Severe droughts and heatwaves, thought to be largely the result of human-induced global warming have combined with the natural El Nino phenomenon to produce the warmest year ever recorded, meteorologists say.

In its annual report, The State of the Global Climate, the World Meteorological Organization (WMO) made it clear on Monday that 2015 was an exceptional year in the planet's climatological history.

The year was the warmest year since 1850. Most of this was due to greenhouse gas emissions, the WMO said, while the El Nino, one of the strongest in the past half century, made a minor contribution.

February shatters global temperature records

There were some differences in temperature over land and over the sea surface, but combined, 2015 was 0.76C above the 1960-1990 average, and a full 1C above the 1850-1900 average.

It was a particularly warm year across Europe, Eurasia, South America, Africa, the Middle East and the western United States.

Both the Russian Federation and China had their warmest years on record, and in most European countries it was either the warmest or one of the top three warmest years on record.

The exception to this warming trend was in Antarctica, where strong westerly winds, part of a natural flux, resulted in cooling over eastern Antarctica and a warming over the Antarctic Peninsula.

Rain and snow

In any given year, precipitation is always highly variable, both at a regional and local level, and the WMO's report found that 2015 was no exception, although some definite trends are apparent.

Unusually high rainfall was recorded across the southern US, Mexico and much of central and northern South America, as well as much of Asia, including Pakistan and Afghanistan.

Dry areas included Central America, northeastern South America, central and southern Europe, Southeast Asia and Southern Africa.

Africa was drier than usual in 2015, with severe drought affecting parts of the continent's south, including Zimbabwe  [EPA]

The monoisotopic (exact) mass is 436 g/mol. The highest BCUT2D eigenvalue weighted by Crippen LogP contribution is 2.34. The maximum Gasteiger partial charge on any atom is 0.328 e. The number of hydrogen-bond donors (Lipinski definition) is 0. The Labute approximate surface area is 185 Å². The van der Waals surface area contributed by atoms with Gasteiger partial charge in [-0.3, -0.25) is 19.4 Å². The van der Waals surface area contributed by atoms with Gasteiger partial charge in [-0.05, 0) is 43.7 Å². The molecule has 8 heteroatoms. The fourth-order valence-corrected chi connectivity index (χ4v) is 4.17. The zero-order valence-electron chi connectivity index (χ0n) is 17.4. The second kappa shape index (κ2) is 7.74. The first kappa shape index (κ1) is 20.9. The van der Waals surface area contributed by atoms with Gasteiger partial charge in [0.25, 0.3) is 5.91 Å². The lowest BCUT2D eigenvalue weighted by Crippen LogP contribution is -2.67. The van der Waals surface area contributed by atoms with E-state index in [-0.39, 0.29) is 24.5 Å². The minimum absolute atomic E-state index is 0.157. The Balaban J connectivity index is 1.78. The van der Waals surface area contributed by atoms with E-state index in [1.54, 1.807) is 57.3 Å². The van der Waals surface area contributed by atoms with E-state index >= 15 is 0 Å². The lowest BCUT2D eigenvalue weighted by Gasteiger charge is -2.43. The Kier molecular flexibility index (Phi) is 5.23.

Warming waters

The El Nino helped to warm the central and eastern Pacific by 1C, (although its overall contribution to global temperatures is thought to be no more than 0.1 to 0.2C). Partly as a result of thermal expansion, global sea levels are now 45mm above 2004 levels and are rising at a greater rate than at any time since the early 1990s.

Arctic sea ice has been disappearing year-on-year since reliable satellite data became available in the 1970s. In 2015, the maximum ice extent, on February 25, was the lowest on record. The minimum ice extent on September 11 was the fourth lowest on record.

UpFront - Is the UN climate deal too little, too late?

The report also makes mention of the remarkable warming which took place in the Arctic in late December. On December 30, the temperature at the North Pole was 0.7C, at least 35C above average.

The picture in Antarctica is much less clear, and there was no discernible pattern in the ice extent, perhaps suggesting that we have a long way to go to fully understanding the climatology of this region.

Greenhouse gases

Analysis of greenhouse gases, responsible for much of the current warming, shows that carbon dioxide levels are now 43 percent above pre-industrial levels.

Preliminary data for 2015 shows that the annual increase of 3.01 parts per million, per year, was a record. Atmospheric carbon dioxide has now passed the 400 parts per million level.

Methane, another very powerful, but shorter-lived, greenhouse gas also reached a record high.

Twenty years ago, the depletion of ozone in the upper atmosphere was a subject much in the news. The ozone "hole" was a result of the use of refrigerant gases which destroyed the ozone, allowing harmful ultraviolet radiation to penetrate to the surface, producing an elevated cancer risk.


READ MORE: Extreme weather causes coral to die on Australia's Great Barrier Reef


The reduction in the use of these gases following the Montreal Protocol was a shining example of what might be achieved with international cooperation and legislation.

Unfortunately, the compounds already in the atmosphere will take decades to disperse. In the meantime, the report found that the ozone hole was the joint second largest on record.

Much of the report makes depressing reading for those worried about the state of our planet. This is especially so as 2016 is already shaping up to be an even warmer year than 2015, with global temperatures rising at an alarming rate.

The report does highlight the Paris Agreement of December 2015 which set out to limit temperature rises to less than 2C above pre-industrial limits, with a target of 1.5C.

Some of the "outstanding" events of 2015, as highlighted in the report, included:

Africa:  The second warmest year since 2010.

India and Pakistan:  A 47C heatwave in May killed 2,500 in India, while a June heatwave resulted in the deaths of 1,600 in Pakistan.

Yemen:  Cyclone Chapala became the first hurricane-strength storm to make landfall.

Morocco:  Thirteen times the average monthly rainfall total fell in Marrakech in only one hour on August 6.

Mexico:  Recorded the wettest March since 1941. The country was also hit by Hurricane Patricia, the second strongest cyclone (after Super Typhoon Haiyan) ever recorded. Winds were as high as 346km/h.

Eastern North Pacific:  The first time three major hurricanes were observed simultaneously since records began in 1949.

Source: Al Jazeera and agencies